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Species: Azteca xanthochroa   (Roger, 1863) 


Classification:
Download Data

Taxonomic History (provided by Barry Bolton, 2017)

Liometopum xanthochroum Roger, 1863a PDF: 167 (q.) MEXICO. AntCat AntWiki HOL

Taxonomic history

Mayr, 1866a PDF: 497 (w.); Emery, 1896b PDF: 2 (w.); Wheeler, 1942 PDF: 247 (l.); Wheeler & Wheeler, 1951 PDF: 193 (l.).
Combination in Azteca: Forel, 1878c PDF: 384.
Junior synonym of Azteca instabilis: Mayr, 1878 PDF: 870.
Revived from synonymy as subspecies of Azteca instabilis: Emery, 1893l: 137.
Revived status as species: Emery, 1896b PDF: 2.
Senior synonym of Azteca costaricensis: Longino, 1991a PDF: 1594.
See also: Longino, 2007 PDF: 52.

Distribution:


Nearctic Region: Puebla
Neotropical Region: Alajuela, Americas, Atlántida, Belize, Caribbean, Cartago, Central America, Chiapas, Costa Caribe Sur, Costa Rica, Gracias a Dios, Guanacaste, Guatemala, Heredia, Honduras, Izabal, Jinotega, Limón, Mexico, Nicaragua, Nueva Segovia, Oaxaca, Olancho, Puntarenas, San José, Trinidad and Tobago, Veracruz, Zacapa

Distribution Notes:

Mexico to Costa Rica. Costa Rica: widespread in wet to moist habitats.

Biology:

Natural History:

The taxonomy and biology of A. xanthochroa is reviewed in Longino (1989b, 1991a, b). See also general treatment of the Cecropia-Azteca association in Costa Rica.

In Costa Rica, A. xanthochroa is one of the most common Cecropia ants in wet forested areas. In the Atlantic lowlands, colonies are most frequently found in C. obtusifolia, a common tree of disturbed areas. Cecropia insignis, a tree more often in primary forest, is dominated by A. ovaticeps. As one moves up-slope, both C. obtusifolia and A. ovaticeps drop out, and A. xanthochroa is then frequently found in C. insignis throughout the rest of its elevational range (up to 1100m in the Penas Blancas Valley east of Monteverde). Above this limit, C. insignis is replaced by the non-myrmecophytic C. angustifolia. Founding queens may be found in C. angustifolia saplings, well above the elevational limit of C. insignis, but never in mature trees. These queens are presumably doomed dispersants from lower elevations. On the Pacific slopes of northwestern Costa Rica, a narrow band of C. obtusifolia separates cloud forest C. angustifolia from the common C. peltata which is throughout the seasonally dry lowlands. Azteca xanthochroa is common in this narrow band, but does not occur at lower elevations where C. peltata dominates (Longino, 1989).

In C. obtusifolia, colonies maintain a longitudinal fissure near the base of the tree, from which very large workers emerge when the tree is disturbed. These large workers bite only infrequently, perhaps because they have difficulty maneuvering their large heads or obtaining a grip with their large mandibles (Perlman, pers. com.). Many smaller workers emerge from branch tips, however, and these are very aggressive and readily bite. All reproduction is concentrated in a single carton nest in the bole, and there are no entrance holes near this central nest. Internal communication is maintained with all branch tips, which contain only workers, coccoid homoptera, and cached muellerian bodies.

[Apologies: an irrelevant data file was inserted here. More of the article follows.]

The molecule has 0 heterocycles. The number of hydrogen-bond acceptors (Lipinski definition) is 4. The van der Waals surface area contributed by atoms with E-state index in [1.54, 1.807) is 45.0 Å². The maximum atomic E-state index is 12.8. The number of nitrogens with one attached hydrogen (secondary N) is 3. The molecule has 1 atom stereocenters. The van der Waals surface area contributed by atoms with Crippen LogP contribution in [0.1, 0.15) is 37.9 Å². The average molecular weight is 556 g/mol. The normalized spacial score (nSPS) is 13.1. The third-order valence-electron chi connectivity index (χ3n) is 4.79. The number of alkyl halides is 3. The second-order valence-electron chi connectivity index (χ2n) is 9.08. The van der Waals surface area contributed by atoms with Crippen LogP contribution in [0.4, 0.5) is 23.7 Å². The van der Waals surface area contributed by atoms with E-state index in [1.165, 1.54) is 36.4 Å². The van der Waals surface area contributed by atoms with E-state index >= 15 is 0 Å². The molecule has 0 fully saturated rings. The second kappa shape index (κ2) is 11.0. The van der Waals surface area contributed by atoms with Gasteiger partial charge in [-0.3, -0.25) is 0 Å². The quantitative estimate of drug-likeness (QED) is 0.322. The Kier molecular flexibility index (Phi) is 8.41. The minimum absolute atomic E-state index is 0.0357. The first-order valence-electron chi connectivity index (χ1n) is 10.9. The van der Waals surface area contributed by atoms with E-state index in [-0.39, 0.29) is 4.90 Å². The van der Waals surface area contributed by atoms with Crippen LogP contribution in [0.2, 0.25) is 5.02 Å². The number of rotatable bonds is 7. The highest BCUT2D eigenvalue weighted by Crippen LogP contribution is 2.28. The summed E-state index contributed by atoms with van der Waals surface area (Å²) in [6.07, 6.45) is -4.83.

Nest structure appears quite different in C. insignis, perhaps due to the much thicker wood of the bole, or to the fact that it is inhabited mainly at higher elevations where it is much cooler and wetter. For example, in the Penas Blancas Valley (800-900m), colonies are smaller and less aggressive. They occur high in the tree, sometimes in only a portion of the crown, and they do not maintain a basal fissure.

Literature Cited

Taxonomic Treatment (provided by Plazi)

Scientific Name Status Publication Pages ModsID GoogleMaps
Azteca   Longino, J. T., 2007, A taxonomic review of the genus Azteca (Hymenoptera: Formicidae) in Costa Rica and a global revision of the aurita group., Zootaxa 1491, pp. 1-63: 8-10, (download) 8-10 21311
Azteca xanthochroa   Forel, A., 1899, Biologia Centrali-Americana; or, contributions to the knowledge of the fauna and flora of Mexico and Central America. Insecta. Hymenoptera. 3 (Formicidae)., London: Unknown Publisher: 115, (download) 115 8170
Azteca xanthochroa   Longino, J. T., 2007, A taxonomic review of the genus Azteca (Hymenoptera: Formicidae) in Costa Rica and a global revision of the aurita group., Zootaxa 1491, pp. 1-63: 52-54, (download) 52-54 21311

Specimen Habitat Summary

Found most commonly in these habitats: 9 times found in La Selva, 14 times found in montane wet forest, 6 times found in roadside vegetation, 1 times found in 2° mesophil forest, 1 times found in pasture/cloud forest edge, 3 times found in 2nd growth vegetation, 2 times found in Ecotone between pastures and low vegetation, mature wet forest, 3 times found in Pasture edge/primary forest, 2 times found in tropical rainforest, 3 times found in wet forest, ...

Found most commonly in these microhabitats: 12 times ex Cecropia sapling, 7 times Malaise trap, 7 times in Cecropia sapling, 4 times ex Cecropia, 1 times on ground/ vegetation, 1 times on Cecropia tree, 1 times Wet forest. Ex Cecropia insignis saplings. Pseudomyrmex colony in two internodes, 1 times In Cecropia obtusifolia sapling; along river edge, Rio Pto. Viejo at Horquetas;, 3 times In Cecropia obtusifolia sapling, 2 times in Cecropia insignis sapling, 1 times Wet forest. Two Azteca xanthochroa queens from Cecropia insignis sapling., ...

Collected most commonly using these methods: 27 times search, 30 times Malaise, 1 times hand collecting, 4 times Malaise trap, 4 times Fogging, 3 times flight intercept trap, 1 times Baiting, 1 times beating, 1 times Blacklight.

Elevations: collected from 5 - 1550 meters, 460 meters average

Type specimens: Lectotype of Azteca xanthochroa costaricensis: casent0915574; paralectotype of Azteca xanthochroa costaricensis: casent0905099



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